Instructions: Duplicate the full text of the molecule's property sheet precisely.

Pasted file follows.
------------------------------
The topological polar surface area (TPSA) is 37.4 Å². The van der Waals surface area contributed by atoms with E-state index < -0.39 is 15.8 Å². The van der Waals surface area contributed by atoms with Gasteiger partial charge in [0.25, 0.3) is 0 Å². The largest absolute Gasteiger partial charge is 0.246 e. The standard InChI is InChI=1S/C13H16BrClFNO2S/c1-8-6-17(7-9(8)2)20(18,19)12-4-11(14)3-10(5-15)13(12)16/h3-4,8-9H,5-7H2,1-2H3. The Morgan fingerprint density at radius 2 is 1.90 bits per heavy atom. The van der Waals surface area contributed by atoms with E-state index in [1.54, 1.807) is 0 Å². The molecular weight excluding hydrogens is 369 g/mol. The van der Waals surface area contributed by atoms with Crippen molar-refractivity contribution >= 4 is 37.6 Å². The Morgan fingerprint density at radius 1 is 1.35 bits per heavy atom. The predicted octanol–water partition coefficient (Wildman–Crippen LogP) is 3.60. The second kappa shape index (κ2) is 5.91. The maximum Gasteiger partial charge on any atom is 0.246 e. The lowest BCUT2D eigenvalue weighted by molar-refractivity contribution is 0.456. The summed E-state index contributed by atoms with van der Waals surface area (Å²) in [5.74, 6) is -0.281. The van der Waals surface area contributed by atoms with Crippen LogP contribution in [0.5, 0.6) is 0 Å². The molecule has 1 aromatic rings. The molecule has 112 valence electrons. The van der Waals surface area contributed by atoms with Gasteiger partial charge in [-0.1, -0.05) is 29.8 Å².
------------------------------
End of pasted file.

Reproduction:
The topological polar surface area (TPSA) is 37.4 Å². The van der Waals surface area contributed by atoms with E-state index < -0.39 is 15.8 Å². The van der Waals surface area contributed by atoms with Gasteiger partial charge in [0.25, 0.3) is 0 Å². The largest absolute Gasteiger partial charge is 0.246 e. The standard InChI is InChI=1S/C13H16BrClFNO2S/c1-8-6-17(7-9(8)2)20(18,19)12-4-11(14)3-10(5-15)13(12)16/h3-4,8-9H,5-7H2,1-2H3. The Morgan fingerprint density at radius 2 is 1.90 bits per heavy atom. The van der Waals surface area contributed by atoms with E-state index in [1.54, 1.807) is 0 Å². The molecular weight excluding hydrogens is 369 g/mol. The van der Waals surface area contributed by atoms with Crippen molar-refractivity contribution >= 4 is 37.6 Å². The Morgan fingerprint density at radius 1 is 1.35 bits per heavy atom. The predicted octanol–water partition coefficient (Wildman–Crippen LogP) is 3.60. The second kappa shape index (κ2) is 5.91. The maximum Gasteiger partial charge on any atom is 0.246 e. The lowest BCUT2D eigenvalue weighted by molar-refractivity contribution is 0.456. The summed E-state index contributed by atoms with van der Waals surface area (Å²) in [5.74, 6) is -0.281. The van der Waals surface area contributed by atoms with Crippen LogP contribution in [0.5, 0.6) is 0 Å². The molecule has 1 aromatic rings. The molecule has 112 valence electrons. The van der Waals surface area contributed by atoms with Gasteiger partial charge in [-0.1, -0.05) is 29.8 Å².